“I am convinced that the storyline of this year’s Oscars is that a woman will win a Best Director Oscar for the first time,” says director Rod Lurie (Straw Dogs, Nothing But The Truth), “and for a war film!” He’s speaking, of course, of Hurt Locker director Kathryn Bigelow, who’s been steadily gathering award-season esteem and is now only a few steps away from making history.
Only three female directors have ever been nominated for a Best Director Oscar — Lina Wertmuller for Seven Beauties (’76), Jane Campion for The Piano (’93) and Sofia Coppola for Lost in Translation (’03) — and of course none of them won.
“Bigelow has long been one of the unsung auteurs in the business,” Lurie writes. “She is among that elite group of filmmakers who (this is true for me, at least) will get me into a theater based on their name.”
The irony to which Lurie alludes is a powerful one. Wertmuller’s film aside, the two other nominated films listed above were about female characters, which faintly enforces the notion (or prejudice, if you will) that female directors are for the most part inclined to want to make films about women-friendly subject matter with strong female characters in the lead.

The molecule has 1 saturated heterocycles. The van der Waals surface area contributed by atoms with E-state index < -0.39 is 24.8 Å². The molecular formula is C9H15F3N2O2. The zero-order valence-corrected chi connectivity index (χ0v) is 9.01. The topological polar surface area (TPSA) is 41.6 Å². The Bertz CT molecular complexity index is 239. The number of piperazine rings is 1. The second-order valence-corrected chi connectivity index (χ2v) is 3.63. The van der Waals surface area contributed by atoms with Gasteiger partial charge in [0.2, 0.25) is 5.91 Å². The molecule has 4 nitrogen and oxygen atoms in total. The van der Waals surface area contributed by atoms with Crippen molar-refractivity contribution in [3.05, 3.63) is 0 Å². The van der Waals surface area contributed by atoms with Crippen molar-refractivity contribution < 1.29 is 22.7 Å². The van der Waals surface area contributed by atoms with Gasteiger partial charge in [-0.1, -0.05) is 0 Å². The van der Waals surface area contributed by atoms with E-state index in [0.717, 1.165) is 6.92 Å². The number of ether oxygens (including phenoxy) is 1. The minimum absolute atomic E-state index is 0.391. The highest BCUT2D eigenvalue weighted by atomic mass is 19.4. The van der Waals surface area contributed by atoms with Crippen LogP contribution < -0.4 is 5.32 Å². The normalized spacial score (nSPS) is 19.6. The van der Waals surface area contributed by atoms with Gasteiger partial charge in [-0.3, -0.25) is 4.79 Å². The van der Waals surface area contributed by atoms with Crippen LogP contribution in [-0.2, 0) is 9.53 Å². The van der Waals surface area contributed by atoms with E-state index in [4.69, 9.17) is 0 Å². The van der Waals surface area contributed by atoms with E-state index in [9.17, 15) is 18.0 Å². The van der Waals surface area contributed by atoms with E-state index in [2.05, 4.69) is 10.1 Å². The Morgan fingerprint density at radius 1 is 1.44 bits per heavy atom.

And yet if Bigelow wins (and I strongly suspect that she will) it will be for making a kind of movie — war-torn, violent, foreign territory, all-male cast — that’s been the exclusive province of male directors since the dawn of the film industry.
There’s almost a kind of Barack Obama analogy in Bigelow’s situation. Just as the first African American was elected president in part because he wasn’t seen by hinterland yahoos as being especially “black” (with his white mom and white grandparents), Bigelow seems on the precipice of an historic win in part because she didn’t direct a “woman’s film” and in fact dove right into guy territory. And perhaps also because she’s always been an X-factor female director to start with, being strictly from action and sci-fi and nuclear submarines and motorcycles and leather jackets and that line of country.
“Having been in the military myself, I can tell you that I found it astonishing that Bigelow captured something so well — a way of life, an attitude — that she’s been prohibited from experiencing for herself,” Lurie concludes. “I know that directors often make films in worlds they themselves have never entered, but the fact that Kathryn has not only made a war film but one of the best war films in, Jesus, I don’t know how long, is a testament to both her talent and her diligence.”